Blue

Presented by The Lenoir-Rhyne University Playmakers & The Little ReadBlue

Based on the novel by Joyce Moyer Hostetter

My rating: 4.5 of 5

WWII is raging, and Ann Fay Honeycutt’s father is going off to fight. Before he goes, he leaves her a pair of blue overalls (the same color he claims the wisteria is, despite her protestations that it’s purple!). He tells Ann Fay that while he’s gone, she’s going to have to be the man of the house and look after her mother, two little sisters, and little Bobby the baby. And of course, Ann Fay assures him that she’s up for the task–and pushes herself to fulfill her commitment, accepting no help from anyone, not even her neighbor Junior Bledsoe (who is pretty obviously sweet on her). Little did her father know when he left her in charge that folks in their small North Carolinian town were going to be facing a war of sorts of their own: an outbreak of polio that wrecked havoc on the community and even on the Honeycutt family itself. Brave and strong as she is, Ann Fay’s going to have a challenge for sure keeping her family safe and together in the face of this disease.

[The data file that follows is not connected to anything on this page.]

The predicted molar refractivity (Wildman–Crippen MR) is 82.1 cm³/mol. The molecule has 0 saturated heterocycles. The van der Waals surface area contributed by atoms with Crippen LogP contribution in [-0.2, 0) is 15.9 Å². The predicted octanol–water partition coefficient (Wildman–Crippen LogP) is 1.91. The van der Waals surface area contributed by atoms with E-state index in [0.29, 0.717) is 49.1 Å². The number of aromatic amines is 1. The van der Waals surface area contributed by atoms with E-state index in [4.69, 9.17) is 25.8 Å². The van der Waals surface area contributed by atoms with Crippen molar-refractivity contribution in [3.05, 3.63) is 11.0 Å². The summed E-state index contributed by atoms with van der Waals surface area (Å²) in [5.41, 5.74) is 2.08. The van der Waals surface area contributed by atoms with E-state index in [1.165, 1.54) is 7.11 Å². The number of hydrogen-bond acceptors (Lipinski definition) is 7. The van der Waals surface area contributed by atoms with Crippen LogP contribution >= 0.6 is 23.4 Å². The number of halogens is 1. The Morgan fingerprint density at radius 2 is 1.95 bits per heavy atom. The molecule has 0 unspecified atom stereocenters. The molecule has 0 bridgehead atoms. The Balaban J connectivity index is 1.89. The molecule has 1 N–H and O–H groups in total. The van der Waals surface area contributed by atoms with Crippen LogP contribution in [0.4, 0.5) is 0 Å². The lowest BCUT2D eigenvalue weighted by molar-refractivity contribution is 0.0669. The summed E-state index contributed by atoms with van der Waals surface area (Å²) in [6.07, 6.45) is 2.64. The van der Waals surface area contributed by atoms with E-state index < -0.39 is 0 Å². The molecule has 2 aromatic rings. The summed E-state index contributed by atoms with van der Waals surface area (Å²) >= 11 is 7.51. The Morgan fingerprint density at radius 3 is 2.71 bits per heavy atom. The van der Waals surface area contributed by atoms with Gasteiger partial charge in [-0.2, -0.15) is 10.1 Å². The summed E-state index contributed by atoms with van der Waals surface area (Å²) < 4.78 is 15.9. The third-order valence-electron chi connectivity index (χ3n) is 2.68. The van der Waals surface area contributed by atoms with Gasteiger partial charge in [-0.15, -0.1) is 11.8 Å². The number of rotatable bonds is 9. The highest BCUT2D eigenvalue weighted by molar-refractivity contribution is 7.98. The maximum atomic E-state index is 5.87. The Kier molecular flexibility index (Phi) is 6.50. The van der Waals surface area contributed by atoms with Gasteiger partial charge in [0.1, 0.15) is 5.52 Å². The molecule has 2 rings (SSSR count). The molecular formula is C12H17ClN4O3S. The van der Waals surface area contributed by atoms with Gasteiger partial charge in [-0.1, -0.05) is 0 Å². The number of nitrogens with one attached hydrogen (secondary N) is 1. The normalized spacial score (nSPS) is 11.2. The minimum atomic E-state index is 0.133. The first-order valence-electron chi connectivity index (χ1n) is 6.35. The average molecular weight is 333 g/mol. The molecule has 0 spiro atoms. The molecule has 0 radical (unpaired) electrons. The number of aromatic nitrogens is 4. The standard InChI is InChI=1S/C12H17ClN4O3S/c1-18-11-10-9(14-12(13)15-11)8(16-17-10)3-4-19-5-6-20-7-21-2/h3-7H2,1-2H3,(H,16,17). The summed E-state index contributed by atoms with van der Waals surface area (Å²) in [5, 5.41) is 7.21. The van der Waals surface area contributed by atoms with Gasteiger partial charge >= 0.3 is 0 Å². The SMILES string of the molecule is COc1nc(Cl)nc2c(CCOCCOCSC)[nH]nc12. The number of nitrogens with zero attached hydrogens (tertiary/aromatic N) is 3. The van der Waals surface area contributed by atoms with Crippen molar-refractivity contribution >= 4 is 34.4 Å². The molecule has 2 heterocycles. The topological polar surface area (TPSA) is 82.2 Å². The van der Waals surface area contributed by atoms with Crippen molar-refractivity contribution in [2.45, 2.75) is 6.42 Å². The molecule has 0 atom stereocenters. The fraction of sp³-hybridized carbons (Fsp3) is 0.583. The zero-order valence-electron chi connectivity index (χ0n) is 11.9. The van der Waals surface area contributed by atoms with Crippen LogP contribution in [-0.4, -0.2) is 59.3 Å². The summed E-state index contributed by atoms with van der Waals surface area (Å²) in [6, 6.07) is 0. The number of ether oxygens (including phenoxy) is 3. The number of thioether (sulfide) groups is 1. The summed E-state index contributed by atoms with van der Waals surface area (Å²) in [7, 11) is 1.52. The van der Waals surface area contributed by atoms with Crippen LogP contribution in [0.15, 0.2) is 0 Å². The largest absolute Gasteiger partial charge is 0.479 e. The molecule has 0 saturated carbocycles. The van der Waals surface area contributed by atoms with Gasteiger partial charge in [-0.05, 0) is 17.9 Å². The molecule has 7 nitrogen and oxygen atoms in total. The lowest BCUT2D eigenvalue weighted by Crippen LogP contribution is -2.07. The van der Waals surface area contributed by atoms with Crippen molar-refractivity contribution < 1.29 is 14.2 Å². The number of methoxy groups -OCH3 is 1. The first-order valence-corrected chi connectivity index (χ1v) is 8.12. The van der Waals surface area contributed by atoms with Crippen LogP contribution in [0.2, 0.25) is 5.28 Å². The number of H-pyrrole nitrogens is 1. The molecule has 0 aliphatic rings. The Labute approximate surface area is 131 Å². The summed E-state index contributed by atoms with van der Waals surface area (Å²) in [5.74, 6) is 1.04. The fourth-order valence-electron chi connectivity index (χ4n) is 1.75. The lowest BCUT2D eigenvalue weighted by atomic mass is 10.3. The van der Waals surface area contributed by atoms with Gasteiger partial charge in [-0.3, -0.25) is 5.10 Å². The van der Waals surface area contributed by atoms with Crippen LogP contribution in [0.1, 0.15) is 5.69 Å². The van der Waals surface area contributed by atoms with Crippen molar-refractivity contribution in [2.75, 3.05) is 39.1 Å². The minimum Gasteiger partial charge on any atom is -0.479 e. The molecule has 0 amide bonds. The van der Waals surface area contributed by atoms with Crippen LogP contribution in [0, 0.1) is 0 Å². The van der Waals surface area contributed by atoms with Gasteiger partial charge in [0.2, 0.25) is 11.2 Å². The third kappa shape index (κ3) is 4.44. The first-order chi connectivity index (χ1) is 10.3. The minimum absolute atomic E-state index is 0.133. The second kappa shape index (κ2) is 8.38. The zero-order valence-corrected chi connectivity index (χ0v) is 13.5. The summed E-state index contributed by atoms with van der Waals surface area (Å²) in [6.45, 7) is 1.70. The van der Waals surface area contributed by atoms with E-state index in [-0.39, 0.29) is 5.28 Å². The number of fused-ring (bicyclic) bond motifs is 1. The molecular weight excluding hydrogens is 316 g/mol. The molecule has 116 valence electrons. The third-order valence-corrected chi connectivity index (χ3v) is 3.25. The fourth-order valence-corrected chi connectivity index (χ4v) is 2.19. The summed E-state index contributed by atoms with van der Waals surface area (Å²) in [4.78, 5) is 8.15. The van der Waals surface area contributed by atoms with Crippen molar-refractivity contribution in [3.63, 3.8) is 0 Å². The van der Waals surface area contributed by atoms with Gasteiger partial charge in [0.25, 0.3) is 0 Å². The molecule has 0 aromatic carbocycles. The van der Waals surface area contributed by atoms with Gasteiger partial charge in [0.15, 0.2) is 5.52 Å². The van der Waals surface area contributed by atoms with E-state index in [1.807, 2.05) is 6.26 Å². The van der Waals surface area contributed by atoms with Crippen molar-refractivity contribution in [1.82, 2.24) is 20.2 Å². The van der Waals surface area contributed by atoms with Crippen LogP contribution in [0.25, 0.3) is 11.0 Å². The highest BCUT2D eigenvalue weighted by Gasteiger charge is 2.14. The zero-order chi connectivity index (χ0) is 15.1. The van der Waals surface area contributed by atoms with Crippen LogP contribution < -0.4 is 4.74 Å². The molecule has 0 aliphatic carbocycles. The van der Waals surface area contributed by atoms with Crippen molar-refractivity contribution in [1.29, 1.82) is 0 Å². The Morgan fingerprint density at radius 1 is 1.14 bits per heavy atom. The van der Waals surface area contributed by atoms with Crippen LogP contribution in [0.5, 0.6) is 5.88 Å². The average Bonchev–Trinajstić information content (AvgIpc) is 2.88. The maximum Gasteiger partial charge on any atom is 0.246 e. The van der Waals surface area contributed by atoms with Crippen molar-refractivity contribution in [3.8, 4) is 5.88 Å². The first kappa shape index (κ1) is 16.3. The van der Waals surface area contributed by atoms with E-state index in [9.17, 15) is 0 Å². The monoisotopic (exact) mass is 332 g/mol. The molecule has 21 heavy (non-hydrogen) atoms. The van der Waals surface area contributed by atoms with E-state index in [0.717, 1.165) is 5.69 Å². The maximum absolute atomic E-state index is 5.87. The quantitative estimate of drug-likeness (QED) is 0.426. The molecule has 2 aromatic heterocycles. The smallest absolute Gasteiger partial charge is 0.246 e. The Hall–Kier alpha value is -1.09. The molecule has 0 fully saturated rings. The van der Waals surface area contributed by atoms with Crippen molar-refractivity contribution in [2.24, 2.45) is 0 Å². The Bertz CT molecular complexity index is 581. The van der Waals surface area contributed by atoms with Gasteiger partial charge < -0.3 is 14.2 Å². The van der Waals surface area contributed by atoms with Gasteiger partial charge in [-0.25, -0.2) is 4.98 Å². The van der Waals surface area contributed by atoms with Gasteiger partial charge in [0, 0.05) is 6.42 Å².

I had the immense pleasure of seeing this stage adaptation of Joyce Moyer Hostetter’s book Blue a few weeks ago at a local college. (Yes, I know, I’m very belated in this review. Sorry.) It was a lot of fun. They did a good job of adapting the story for a small stage–the total cast was only 8 individuals, with several playing multiple parts. I particularly enjoyed their use of live stage music, old-timey local radio, walking “car rides”, and a dream fight with a wisteria plant–all of which added a lot of character to the show and also provided nearly Shakespearean-comedy worthy humor, which was nice in a story that is at times extremely sad. The balance was good. I also really enjoyed that they chose to use a children’s book for their basis . . . usually at colleges, the plays are all overly stuffy and serious, which is fine. But it’s nice to have a more innocent and sweet story once in a while. Especially when it’s full of local history and tells a sweet, moving story. And has a strong female lead. What more can you ask for? I enjoyed the play greatly, and seeing it has made me interested in reading the original novel Blue as well.

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